Supernus filed a request for reconsideration of the PTA, which the USPTO rejected. Supernus then appealed to the U.S. District Court for the Eastern District of Virginia, which ruled in favor of the PTO. The case was then appealed to the Federal Circuit.
Supernus argued, and the PTO did not dispute, that Supernus could not have undertaken any efforts to conclude prosecution of the patent application during the 546-day period between the filing of the RCE on February 22, 2011, and the EPO’s notification of the European Opposition on August 21, 2012. The Federal Circuit stated the precise question before it was “whether the USPTO may reduce PTA by a period that exceeds the ‘time during which the applicant failed to engage in reasonable efforts to conclude prosecution.’” The Federal Circuit reversed the district court and agreed with Supernus.
The Federal Circuit held:
“On the basis of the plain language of the statute, we hold that the USPTO may not count as applicant delay a period of time during which there was no action that the applicant could take to conclude prosecution of the patent. Doing so would exceed the time during which the applicant failed to engage in reasonable efforts.”
The Federal Circuit found the PTA statute imposed two limitations on the amount of time that the USPTO can use as “applicant delay” for purposes of reducing PTA:
Thus, the statutory period of PTA reduction must be the same number of days as the period from the beginning to the end of the applicant’s failure to engage in reasonable efforts to conclude prosecution. In the Supernus case, there was no action Supernus could have taken to advance prosecution of the patent during the 546-day period, particularly because the EPO notice of opposition did not yet exist.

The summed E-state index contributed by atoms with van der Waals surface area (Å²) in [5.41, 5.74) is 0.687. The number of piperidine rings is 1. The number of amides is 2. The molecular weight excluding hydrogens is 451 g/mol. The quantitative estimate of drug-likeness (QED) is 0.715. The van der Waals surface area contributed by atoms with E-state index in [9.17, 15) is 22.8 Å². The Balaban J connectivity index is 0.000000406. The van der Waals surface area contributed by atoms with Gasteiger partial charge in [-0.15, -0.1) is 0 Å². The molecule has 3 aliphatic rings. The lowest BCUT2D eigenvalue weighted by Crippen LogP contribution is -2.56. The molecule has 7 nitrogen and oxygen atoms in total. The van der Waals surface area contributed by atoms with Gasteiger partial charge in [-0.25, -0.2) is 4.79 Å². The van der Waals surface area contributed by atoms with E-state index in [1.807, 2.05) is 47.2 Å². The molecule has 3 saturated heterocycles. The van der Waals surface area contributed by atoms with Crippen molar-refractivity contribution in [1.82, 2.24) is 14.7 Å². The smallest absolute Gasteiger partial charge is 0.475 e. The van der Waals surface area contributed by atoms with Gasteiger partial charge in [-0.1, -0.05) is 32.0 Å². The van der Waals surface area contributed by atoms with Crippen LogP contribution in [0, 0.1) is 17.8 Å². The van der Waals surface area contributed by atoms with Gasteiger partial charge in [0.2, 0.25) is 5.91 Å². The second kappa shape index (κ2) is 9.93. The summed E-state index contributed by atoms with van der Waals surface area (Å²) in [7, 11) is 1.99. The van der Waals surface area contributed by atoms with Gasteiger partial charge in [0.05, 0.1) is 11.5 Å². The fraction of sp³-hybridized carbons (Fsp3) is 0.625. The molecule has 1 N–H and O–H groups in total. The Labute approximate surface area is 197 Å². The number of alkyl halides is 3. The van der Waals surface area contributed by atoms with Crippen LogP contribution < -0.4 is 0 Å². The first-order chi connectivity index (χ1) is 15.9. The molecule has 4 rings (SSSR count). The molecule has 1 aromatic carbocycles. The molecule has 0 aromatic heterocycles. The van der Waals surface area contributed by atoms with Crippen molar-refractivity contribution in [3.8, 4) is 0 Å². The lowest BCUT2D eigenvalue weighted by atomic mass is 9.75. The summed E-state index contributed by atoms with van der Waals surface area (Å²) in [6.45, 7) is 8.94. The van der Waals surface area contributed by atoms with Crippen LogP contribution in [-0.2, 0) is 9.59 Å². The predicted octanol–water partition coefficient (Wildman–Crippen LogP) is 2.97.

When reviewing PTA for your patent, it is important to confirm any reduction to the PTA is in fact equal to any period of time in which applicant has failed to engage in reasonable efforts to conclude prosecution. Particularly when your application involves foreign counterparts, any reduction should correlate to the specific time period during which applicant failed to engage in reasonable efforts to prosecute the application. Finally, although this case involved post-RCE filings, the principles of this case can apply to any supplemental IDS.
Yesterday, the Supreme Court unanimously held that an inventor’s sale of an invention to a third party who is required to keep the invention confidential may place that invention “on sale” under U.S. patent law, thus precluding patent protection of that invention. Helsinn HealthCare S.A. v. Teva Pharmaceuticals USA, Inc., 568 U.S. (2019).